Article by Peter O’Connor, Vice President of Sales Asia Pacific, Snowflake Computing
As organisations around the world strive to comply with the European Union’s new General Data Protection Regulation (GDPR), many are realising they need a new approach to managing their data stores.
GDPR is designed to protect the privacy of all European citizens by requiring businesses operating within EU borders to have strict data security and privacy conditions in place. Businesses must be able to track and trace sensitive data and determine how it is processed and stored across their entire information supply chain.
When it comes to complying with these requirements, one of the key challenges faced by many organisations stems from the fact that customer data is spread across a range of different locations.
Some records might be held in a central CRM system within a corporate data centre while other data could be stored within a cloud platform or on servers in satellite offices.
In the course of everyday business activity, these data stores might also be replicated numerous times.
For example, a marketing team could create a fresh copy of a customer database to support a new marketing campaign. Meanwhile, a finance team might copy records to support an audit process or the IT department create a copy to test new processing algorithms.
As a result, an organisation may have no clear method of understanding exactly where customer data is being held and for what it is being used. This makes achieving compliance with GDPR a daunting prospect.
As well as the requirements for strict data security, the GDPR laws also give European citizens the ‘right to be forgotten’. This means a company must be able to delete any personal data from their systems should a request be made.
When that data is spread across multiple platforms and locations, this task becomes difficult if not impossible.
For most organisations, the only way to effectively comply with GDPR is to adopt a strategy of data consolidation.
Rather than having multiple data stores and copies of customer information, a single store should be created that can then be used by multiple groups as required.
This approach effectively decouples data from the processes that are making use of it. Rather than having individual stores to support individual applications, each application can access the central store as required.
In this way, a single copy of all data remains in a centralised location.
As well as helping with compliance, undertaking data consolidation can also deliver significant business benefits. Rather than having to search through multiple data stores, senior managers can obtain a single version of the truth.
With one data store, analysis and reporting can be undertaken with the confidence that results are based on the most up-to-date data available.
GDPR compliance can become even more challenging when a business needs to share customer data with external parties. These could include business partners, third-party vendors and service providers.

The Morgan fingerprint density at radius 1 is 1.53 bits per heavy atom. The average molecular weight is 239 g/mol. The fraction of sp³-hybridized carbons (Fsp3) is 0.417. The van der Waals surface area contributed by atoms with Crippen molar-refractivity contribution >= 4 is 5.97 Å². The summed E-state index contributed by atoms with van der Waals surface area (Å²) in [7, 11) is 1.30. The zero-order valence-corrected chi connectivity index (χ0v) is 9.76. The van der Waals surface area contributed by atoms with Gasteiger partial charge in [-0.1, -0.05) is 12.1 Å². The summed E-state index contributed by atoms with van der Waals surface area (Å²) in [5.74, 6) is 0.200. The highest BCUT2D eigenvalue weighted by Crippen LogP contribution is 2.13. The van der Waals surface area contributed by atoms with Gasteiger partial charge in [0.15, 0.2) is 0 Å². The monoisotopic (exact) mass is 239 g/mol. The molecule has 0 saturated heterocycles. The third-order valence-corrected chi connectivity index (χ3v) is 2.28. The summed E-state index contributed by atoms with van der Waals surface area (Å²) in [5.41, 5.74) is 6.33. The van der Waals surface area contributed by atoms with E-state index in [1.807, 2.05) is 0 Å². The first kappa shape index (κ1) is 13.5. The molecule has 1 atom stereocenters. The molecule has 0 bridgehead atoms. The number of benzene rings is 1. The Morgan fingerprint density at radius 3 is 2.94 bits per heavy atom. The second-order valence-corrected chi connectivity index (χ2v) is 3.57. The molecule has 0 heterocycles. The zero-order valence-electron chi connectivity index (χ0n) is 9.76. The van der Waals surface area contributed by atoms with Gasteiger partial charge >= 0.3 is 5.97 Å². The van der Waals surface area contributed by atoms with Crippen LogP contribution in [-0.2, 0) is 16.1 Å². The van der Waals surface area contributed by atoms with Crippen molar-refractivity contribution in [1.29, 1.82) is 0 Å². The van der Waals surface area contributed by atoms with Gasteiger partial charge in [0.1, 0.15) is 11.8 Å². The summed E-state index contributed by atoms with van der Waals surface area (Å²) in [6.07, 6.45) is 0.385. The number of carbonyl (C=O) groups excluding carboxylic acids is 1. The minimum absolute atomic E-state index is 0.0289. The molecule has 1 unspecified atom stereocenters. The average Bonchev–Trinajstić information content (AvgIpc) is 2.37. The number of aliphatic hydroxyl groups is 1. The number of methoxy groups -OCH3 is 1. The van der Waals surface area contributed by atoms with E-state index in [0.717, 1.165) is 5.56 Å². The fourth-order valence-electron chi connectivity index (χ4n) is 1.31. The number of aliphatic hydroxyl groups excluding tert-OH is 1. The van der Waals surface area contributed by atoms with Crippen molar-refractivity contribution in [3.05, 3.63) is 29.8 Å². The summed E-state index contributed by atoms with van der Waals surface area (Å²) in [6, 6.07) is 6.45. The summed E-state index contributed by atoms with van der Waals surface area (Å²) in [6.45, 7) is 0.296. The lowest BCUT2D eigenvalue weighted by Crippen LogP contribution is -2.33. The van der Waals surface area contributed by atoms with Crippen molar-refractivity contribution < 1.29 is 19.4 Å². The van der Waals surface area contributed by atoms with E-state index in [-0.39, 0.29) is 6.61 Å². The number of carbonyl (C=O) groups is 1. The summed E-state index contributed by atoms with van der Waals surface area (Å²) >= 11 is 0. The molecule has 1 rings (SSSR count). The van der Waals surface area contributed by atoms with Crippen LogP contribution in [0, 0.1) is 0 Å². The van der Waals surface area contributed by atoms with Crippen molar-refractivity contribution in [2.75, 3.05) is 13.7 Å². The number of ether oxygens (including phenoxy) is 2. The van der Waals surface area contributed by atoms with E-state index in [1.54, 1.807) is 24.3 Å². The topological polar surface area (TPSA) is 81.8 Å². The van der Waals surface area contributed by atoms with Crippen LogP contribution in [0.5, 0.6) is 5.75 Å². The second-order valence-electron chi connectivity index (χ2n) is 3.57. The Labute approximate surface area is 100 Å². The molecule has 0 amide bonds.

Traditionally, such sharing has often led to the third party retaining a copy of the data on its own internal systems. In these scenarios, GDPR compliance can be difficult as there may be no way to assess the levels of data protection that exist on those systems.
A better approach is to place the organisation’s central data store on a trusted cloud platform. From there it can be securely accessed as required and also be shared with trusted third parties.
The data remains on the cloud platform at all times, making legislative compliance much easier. When it comes to responding to a ‘right to be forgotten’ request, the data needs only to be removed from one place.
Creating a single, cloud-based data store in which all customer data resides is a goal that may seem insurmountable for many organisations.
Having grown their operations over years, they are faced with large numbers of existing stores that hold different data sets, in different formats and potentially in different geographic locations.
The first step in a consolidation strategy is to locate and document all data stores in use within the organisation.
This audit should cover all stored managed by the IT department as well as those that have been created by individual departments, groups and staff members.
A trusted cloud service provider should then be selected and a staged migration program undertaken. This process does not have to be completed overnight but should be gradually followed to ensure no disruption occurs to key business activities.
Once data has been successfully transferred to the cloud platform, local stores should be deleted and checks undertaken to ensure that all copies have also been removed.
This will allow senior managers to be confident that GDPR compliance has been achieved and can be maintained in coming years.
Rather than being a headache for organisations, GDPR can actually deliver some significant business benefits. Through the creation of a single, cloud-based data store, process efficiencies can be improved and operational costs reduced.